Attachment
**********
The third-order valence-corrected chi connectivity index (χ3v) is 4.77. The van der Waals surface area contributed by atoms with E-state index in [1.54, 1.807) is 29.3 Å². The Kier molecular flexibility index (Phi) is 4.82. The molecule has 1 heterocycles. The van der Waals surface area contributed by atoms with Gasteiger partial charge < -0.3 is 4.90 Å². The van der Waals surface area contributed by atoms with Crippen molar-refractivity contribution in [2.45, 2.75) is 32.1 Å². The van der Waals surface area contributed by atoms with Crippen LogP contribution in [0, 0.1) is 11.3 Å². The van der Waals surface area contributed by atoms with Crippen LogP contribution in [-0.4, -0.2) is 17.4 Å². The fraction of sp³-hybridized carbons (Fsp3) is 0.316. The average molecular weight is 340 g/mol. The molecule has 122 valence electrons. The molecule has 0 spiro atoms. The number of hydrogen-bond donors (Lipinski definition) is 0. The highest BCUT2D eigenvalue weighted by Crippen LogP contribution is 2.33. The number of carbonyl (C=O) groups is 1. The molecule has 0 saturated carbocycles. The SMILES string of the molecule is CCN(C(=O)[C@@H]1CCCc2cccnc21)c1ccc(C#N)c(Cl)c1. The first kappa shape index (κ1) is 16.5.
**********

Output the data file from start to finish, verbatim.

The third-order valence-corrected chi connectivity index (χ3v) is 4.77. The van der Waals surface area contributed by atoms with E-state index in [1.54, 1.807) is 29.3 Å². The Kier molecular flexibility index (Phi) is 4.82. The molecule has 1 heterocycles. The van der Waals surface area contributed by atoms with Gasteiger partial charge < -0.3 is 4.90 Å². The van der Waals surface area contributed by atoms with Crippen molar-refractivity contribution in [2.45, 2.75) is 32.1 Å². The van der Waals surface area contributed by atoms with Crippen LogP contribution in [0, 0.1) is 11.3 Å². The van der Waals surface area contributed by atoms with Crippen LogP contribution in [-0.4, -0.2) is 17.4 Å². The fraction of sp³-hybridized carbons (Fsp3) is 0.316. The average molecular weight is 340 g/mol. The molecule has 122 valence electrons. The molecule has 0 spiro atoms. The number of hydrogen-bond donors (Lipinski definition) is 0. The highest BCUT2D eigenvalue weighted by Crippen LogP contribution is 2.33. The number of carbonyl (C=O) groups is 1. The molecule has 0 saturated carbocycles. The SMILES string of the molecule is CCN(C(=O)[C@@H]1CCCc2cccnc21)c1ccc(C#N)c(Cl)c1. The first kappa shape index (κ1) is 16.5.